Dr William Potter started his presentation by outlining several of the more positive – yet in his opinion often neglected – features of the NPT. Mr Potter pointed out that the NPT is the treaty with the broadest membership in the world. Although there are four notable exceptions (including the DPRK), almost the entire international community has voluntarily chosen to ratify the treaty. Mr Potter also argued that despite fatalistic forecasts about proliferation cascades, the pace of proliferation remains much less than anticipated. Mr Potter also considered as ‘good news’ the increasing number of countries who have signed the Additional Protocol – an agreement which gives the IAEA more freedom to carry out controls in the member state. The new political leadership in the United States was also considered as a positive development as it carved out greater political space for progress on nuclear disarmament. Mr Potter then went on to outline several negative developments relating to the NPT. These included the increasingly uncompromising positions on the part of some NWS as well as NNWS. Another turn for the worse was the apparent disappearance of a group of like-minded states who previously had served as a vital bridge between many of the NWS and NNWS on disarmament and non-proliferation issues. Sharp divisions between member states contributed to the crumbling of this consensus. Mr Potter also cautioned of the rising prospects for non-state actors to enter into the equation as suppliers, middle-men and end-users of nuclear material. He stressed that it was crucial for the United States, its Allies, and Russia to take the lead in minimising the use of highly enriched uranium in the civilian nuclear sector and called for stricter punishment for crimes relating to lax nuclear security. Mr Potter also looked critically upon the recent US-Indian nuclear deal which he said has weakened the NPT. In terms of recommendations for the future, Mr Potter stressed the importance of revitalising US-Russian and NATO-Russian cooperation. Although recognizing that it was not a substitute for high-level US-Russian proliferation consultations, Potter suggested a greater use of the NATORussia Council to pursue coordinated action on non-proliferation policy and to counter nuclear terrorism. Another recommendation urged NATO to reassess its continued deployment of substrategic nuclear weapons in Europe. Mr Potter went on to call for greater collaboration in the safeguarding of sensitive fuel cycle technologies through the promotion of regional nuclear fuel centers, such as the Angarsk facility. Increased sharing of intelligence relating to illicit nuclear trafficking was also recommended. In conclusion, Mr Potter spoke of the need to bridge an apparent knowledge deficit regarding non-proliferation issues. William Potter is Sam Nunn and Richard Lugar Professor of Nonproliferation Studies and Director of the James Martin Center for Nonproliferation Studies at the Monterey Institute of International Studies (MIIS). He also directs the MIIS Center for Russian and Eurasian Studies.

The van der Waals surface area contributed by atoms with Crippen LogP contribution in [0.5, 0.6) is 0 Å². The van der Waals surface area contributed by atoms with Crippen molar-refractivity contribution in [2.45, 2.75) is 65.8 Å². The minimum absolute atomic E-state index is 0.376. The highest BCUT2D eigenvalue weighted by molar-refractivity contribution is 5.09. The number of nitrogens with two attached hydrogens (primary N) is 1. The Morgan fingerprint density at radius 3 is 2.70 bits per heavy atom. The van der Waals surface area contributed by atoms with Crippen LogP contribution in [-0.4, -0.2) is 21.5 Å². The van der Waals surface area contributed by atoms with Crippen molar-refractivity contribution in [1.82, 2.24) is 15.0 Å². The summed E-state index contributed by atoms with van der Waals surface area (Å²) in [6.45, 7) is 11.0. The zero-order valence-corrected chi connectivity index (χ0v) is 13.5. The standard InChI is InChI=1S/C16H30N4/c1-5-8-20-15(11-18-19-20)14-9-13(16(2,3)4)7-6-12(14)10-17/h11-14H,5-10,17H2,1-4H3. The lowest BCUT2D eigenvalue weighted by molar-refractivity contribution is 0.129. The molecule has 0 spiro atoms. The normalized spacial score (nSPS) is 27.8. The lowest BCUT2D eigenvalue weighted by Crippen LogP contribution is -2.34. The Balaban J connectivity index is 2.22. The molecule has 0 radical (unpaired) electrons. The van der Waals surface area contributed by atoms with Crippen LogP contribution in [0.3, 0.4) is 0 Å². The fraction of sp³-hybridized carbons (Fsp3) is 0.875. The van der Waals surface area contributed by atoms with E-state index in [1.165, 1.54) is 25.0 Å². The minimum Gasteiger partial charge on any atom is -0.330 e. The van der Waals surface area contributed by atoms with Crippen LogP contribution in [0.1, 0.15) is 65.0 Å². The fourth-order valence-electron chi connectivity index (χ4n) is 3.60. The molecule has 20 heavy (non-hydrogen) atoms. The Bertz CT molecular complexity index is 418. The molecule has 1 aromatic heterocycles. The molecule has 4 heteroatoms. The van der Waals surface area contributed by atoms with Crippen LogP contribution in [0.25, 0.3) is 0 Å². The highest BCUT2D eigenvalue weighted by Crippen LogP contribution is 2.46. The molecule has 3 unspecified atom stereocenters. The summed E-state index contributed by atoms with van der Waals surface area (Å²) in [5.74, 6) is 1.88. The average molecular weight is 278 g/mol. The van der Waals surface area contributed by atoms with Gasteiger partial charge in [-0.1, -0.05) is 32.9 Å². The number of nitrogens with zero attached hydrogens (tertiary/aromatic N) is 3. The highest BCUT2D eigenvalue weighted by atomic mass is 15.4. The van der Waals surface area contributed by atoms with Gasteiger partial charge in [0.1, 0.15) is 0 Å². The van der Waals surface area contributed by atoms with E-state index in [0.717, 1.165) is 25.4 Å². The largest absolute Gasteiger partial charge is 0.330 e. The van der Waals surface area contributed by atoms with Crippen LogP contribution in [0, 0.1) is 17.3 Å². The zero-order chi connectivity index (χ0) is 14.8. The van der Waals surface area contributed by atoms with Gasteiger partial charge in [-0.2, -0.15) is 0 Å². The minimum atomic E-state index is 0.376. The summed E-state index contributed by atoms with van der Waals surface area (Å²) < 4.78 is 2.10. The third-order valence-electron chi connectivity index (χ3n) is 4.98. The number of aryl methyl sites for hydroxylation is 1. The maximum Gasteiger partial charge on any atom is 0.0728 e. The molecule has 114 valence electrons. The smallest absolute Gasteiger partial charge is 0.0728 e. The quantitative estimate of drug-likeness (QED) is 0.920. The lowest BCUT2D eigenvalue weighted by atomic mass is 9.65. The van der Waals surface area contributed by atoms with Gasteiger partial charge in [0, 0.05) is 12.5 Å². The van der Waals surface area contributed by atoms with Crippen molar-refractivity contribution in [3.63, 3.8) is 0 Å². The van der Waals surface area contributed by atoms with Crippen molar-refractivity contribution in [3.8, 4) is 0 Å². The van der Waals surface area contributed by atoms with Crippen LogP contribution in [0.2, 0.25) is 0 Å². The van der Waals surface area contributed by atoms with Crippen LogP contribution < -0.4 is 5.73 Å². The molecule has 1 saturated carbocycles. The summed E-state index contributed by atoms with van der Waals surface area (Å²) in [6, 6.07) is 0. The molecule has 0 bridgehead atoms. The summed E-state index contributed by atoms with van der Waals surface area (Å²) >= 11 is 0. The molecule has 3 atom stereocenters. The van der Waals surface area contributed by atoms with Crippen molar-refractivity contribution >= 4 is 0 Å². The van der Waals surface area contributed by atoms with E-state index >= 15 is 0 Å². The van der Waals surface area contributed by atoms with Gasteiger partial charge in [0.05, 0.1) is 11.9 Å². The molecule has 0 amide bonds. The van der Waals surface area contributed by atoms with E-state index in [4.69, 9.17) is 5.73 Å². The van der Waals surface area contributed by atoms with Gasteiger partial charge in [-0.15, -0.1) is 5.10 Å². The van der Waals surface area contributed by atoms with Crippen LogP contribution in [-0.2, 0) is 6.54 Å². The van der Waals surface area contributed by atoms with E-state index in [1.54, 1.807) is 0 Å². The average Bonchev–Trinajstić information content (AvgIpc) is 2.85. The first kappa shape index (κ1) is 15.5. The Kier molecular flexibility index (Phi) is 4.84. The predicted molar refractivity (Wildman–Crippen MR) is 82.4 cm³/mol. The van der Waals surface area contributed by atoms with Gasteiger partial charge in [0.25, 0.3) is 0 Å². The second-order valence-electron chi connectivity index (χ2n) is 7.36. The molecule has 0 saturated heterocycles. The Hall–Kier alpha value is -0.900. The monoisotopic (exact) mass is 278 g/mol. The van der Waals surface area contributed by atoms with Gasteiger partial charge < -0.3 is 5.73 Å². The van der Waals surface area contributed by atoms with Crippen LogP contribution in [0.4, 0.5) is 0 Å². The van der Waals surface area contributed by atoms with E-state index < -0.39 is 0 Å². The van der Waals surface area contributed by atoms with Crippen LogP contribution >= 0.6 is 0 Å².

RealPlayer 1 mini-dv (58 min.) : sd., col.
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